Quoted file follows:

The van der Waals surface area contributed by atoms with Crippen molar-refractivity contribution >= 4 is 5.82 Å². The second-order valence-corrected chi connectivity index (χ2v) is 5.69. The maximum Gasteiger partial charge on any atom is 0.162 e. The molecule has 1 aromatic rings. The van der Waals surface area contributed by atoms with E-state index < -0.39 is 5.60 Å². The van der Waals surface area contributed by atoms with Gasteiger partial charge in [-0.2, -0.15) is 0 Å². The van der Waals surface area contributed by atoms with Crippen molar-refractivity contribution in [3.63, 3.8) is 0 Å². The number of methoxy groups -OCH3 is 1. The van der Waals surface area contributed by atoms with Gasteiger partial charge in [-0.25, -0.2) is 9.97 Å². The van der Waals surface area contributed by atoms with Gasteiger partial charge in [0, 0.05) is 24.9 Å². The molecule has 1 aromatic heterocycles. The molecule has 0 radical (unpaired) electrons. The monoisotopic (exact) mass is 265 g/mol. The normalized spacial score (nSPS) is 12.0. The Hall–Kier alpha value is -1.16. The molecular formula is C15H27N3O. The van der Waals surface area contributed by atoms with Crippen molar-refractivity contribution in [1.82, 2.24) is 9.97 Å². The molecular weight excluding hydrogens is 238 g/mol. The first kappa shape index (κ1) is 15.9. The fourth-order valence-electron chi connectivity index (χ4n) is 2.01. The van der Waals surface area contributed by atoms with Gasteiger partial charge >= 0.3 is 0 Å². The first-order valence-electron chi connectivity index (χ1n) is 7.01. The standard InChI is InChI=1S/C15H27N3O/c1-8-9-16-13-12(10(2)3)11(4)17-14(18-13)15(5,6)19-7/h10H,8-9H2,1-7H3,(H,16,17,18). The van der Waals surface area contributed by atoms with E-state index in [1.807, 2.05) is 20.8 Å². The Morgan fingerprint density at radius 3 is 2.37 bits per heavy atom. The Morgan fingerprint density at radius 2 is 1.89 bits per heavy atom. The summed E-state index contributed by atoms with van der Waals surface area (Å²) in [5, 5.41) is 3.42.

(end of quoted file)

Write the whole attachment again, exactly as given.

The van der Waals surface area contributed by atoms with Crippen molar-refractivity contribution >= 4 is 5.82 Å². The second-order valence-corrected chi connectivity index (χ2v) is 5.69. The maximum Gasteiger partial charge on any atom is 0.162 e. The molecule has 1 aromatic rings. The van der Waals surface area contributed by atoms with E-state index < -0.39 is 5.60 Å². The van der Waals surface area contributed by atoms with Gasteiger partial charge in [-0.2, -0.15) is 0 Å². The van der Waals surface area contributed by atoms with Crippen molar-refractivity contribution in [3.63, 3.8) is 0 Å². The number of methoxy groups -OCH3 is 1. The van der Waals surface area contributed by atoms with Gasteiger partial charge in [-0.25, -0.2) is 9.97 Å². The van der Waals surface area contributed by atoms with Gasteiger partial charge in [0, 0.05) is 24.9 Å². The molecule has 1 aromatic heterocycles. The molecule has 0 radical (unpaired) electrons. The monoisotopic (exact) mass is 265 g/mol. The normalized spacial score (nSPS) is 12.0. The Hall–Kier alpha value is -1.16. The molecular formula is C15H27N3O. The van der Waals surface area contributed by atoms with Crippen molar-refractivity contribution in [1.82, 2.24) is 9.97 Å². The molecular weight excluding hydrogens is 238 g/mol. The first kappa shape index (κ1) is 15.9. The fourth-order valence-electron chi connectivity index (χ4n) is 2.01. The van der Waals surface area contributed by atoms with Gasteiger partial charge >= 0.3 is 0 Å². The first-order valence-electron chi connectivity index (χ1n) is 7.01. The standard InChI is InChI=1S/C15H27N3O/c1-8-9-16-13-12(10(2)3)11(4)17-14(18-13)15(5,6)19-7/h10H,8-9H2,1-7H3,(H,16,17,18). The van der Waals surface area contributed by atoms with E-state index in [1.807, 2.05) is 20.8 Å². The Morgan fingerprint density at radius 3 is 2.37 bits per heavy atom. The Morgan fingerprint density at radius 2 is 1.89 bits per heavy atom. The summed E-state index contributed by atoms with van der Waals surface area (Å²) in [5, 5.41) is 3.42.